Department of Health tackles shortfall of Personal Assistants28th July 2011
Plans to make it easier for people with disabilities to employ Personal Assistants to help them to live as full a life as possible were revealed today by Care Services Minister Paul Burstow.
A Framework for Personal Assistants helps offer universal support for people with care needs as well as the PAs they employ. It maintains the flexibility of the role, which makes them so vital in helping people with disabilities to live their lives and aims to increase the number of PAs available.
Research shows that those receiving payments can be nervous about becoming an employer and the lack of a clear, universal job description can be a barrier to those considering joining the profession.
The publication is part of the personalisation agenda at the heart of the Government’s Vision for Adult Social Care to deliver services chosen by people to meet their individual needs. By 2013, everyone eligible should be offered a personal budget to spend on the best care package for them. It is estimated that by 2025 this could create nearly 1.2 million Personal Assistant jobs - there are currently less than 200,000 people working as Personal Assistants in England.
Care Services Minister Paul Burstow said:
"Many company executives would describe their PA as a life-saver, but for those who employ a personal assistant for their social care needs, they really do give them back their life. Being able to set the job description spelling out exactly what support you need and when, can be liberating. It’s much better than trying to fit your life around Local Authority-commissioned services.
"I've seen today in Essex what can be achieved when social services work together with people who need personal assistants to make sure both they and their PA are fully supported. The difference it has made to these peoples' lives is a clear reminder of why personalisation is so important and is at the heart of our plans for social care."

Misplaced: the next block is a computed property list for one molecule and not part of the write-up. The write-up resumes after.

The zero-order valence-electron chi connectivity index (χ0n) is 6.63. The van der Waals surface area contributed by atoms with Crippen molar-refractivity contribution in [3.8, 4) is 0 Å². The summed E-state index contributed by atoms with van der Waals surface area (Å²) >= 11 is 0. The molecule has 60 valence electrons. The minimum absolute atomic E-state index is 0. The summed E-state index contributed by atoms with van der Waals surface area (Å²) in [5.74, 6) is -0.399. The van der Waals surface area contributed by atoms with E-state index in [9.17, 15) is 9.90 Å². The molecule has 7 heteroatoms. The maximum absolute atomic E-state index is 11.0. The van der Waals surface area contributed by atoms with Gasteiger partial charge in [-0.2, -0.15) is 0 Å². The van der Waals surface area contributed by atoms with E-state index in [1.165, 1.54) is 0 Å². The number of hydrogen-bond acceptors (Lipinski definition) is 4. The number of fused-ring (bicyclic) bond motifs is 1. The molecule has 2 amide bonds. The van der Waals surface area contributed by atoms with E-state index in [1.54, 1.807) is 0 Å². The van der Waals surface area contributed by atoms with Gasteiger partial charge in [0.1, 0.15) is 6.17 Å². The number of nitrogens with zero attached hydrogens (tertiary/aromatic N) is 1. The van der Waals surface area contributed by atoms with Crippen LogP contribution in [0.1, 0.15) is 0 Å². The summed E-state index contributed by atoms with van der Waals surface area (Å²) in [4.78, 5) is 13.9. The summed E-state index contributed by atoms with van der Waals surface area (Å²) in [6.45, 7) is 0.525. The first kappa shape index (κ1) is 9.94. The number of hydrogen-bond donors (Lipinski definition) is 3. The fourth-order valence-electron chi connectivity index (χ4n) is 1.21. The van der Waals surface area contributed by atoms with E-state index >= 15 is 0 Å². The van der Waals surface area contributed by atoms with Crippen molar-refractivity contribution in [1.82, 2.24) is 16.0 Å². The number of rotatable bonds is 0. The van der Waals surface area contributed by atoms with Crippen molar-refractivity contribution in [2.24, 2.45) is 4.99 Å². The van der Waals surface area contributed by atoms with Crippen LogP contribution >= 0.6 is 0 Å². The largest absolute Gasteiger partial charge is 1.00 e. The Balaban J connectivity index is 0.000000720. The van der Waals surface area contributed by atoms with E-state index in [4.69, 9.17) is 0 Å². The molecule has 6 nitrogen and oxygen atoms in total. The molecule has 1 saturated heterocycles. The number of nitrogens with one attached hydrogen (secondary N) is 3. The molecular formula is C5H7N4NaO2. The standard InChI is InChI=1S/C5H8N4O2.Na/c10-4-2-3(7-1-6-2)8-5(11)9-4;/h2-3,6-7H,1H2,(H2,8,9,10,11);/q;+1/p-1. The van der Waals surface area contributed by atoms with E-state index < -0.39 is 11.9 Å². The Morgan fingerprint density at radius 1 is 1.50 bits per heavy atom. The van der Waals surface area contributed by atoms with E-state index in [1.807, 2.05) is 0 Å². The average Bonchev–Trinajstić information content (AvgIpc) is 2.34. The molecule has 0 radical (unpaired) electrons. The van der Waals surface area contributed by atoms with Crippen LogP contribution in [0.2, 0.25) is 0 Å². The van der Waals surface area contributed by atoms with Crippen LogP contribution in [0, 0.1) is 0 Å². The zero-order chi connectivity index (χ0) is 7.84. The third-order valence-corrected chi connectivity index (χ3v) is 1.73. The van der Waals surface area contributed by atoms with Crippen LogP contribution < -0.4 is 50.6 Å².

The new framework will:
Provide employers with an up to date toolkit to make the practical side of employment easier to understand including job descriptions and interviewing;
Develop an induction framework so all PAs have the same basic introduction to the role based on the Common Induction Standards developed by Skills for Care;
Create a clear, national toolkit including templates for contracts and other legal aspects of employment. This will be regularly reviewed and updated;
Use Local Authorities to assist in background and reference checking where requested; and Work with Job Centre Plus to make all staff aware of PAs as a career option for job seekers.
In some areas employers and PAs already receive all this support and more - but it isn't the norm. This Framework will also look to help share best practice so everyone has access to the same information and support.
Paul Burstow, this morning, visited ecdp (formerly Essex Coalition of Disabled People), a disabled person’s user-led organisation which offers a high level of support to people employing Personal Assistants including a full payroll service and access to training and development opportunities for Personal Assistants. They currently support nearly 4,000 people to employ personal assistants.
Anyone looking for information or support on hiring or becoming a Personal Assistant should visit the link below.
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Title: Department of Health tackles shortfall of Personal Assistants
Author: Martine Hamilton
Article Id: 19253
Date Added: 28th Jul 2011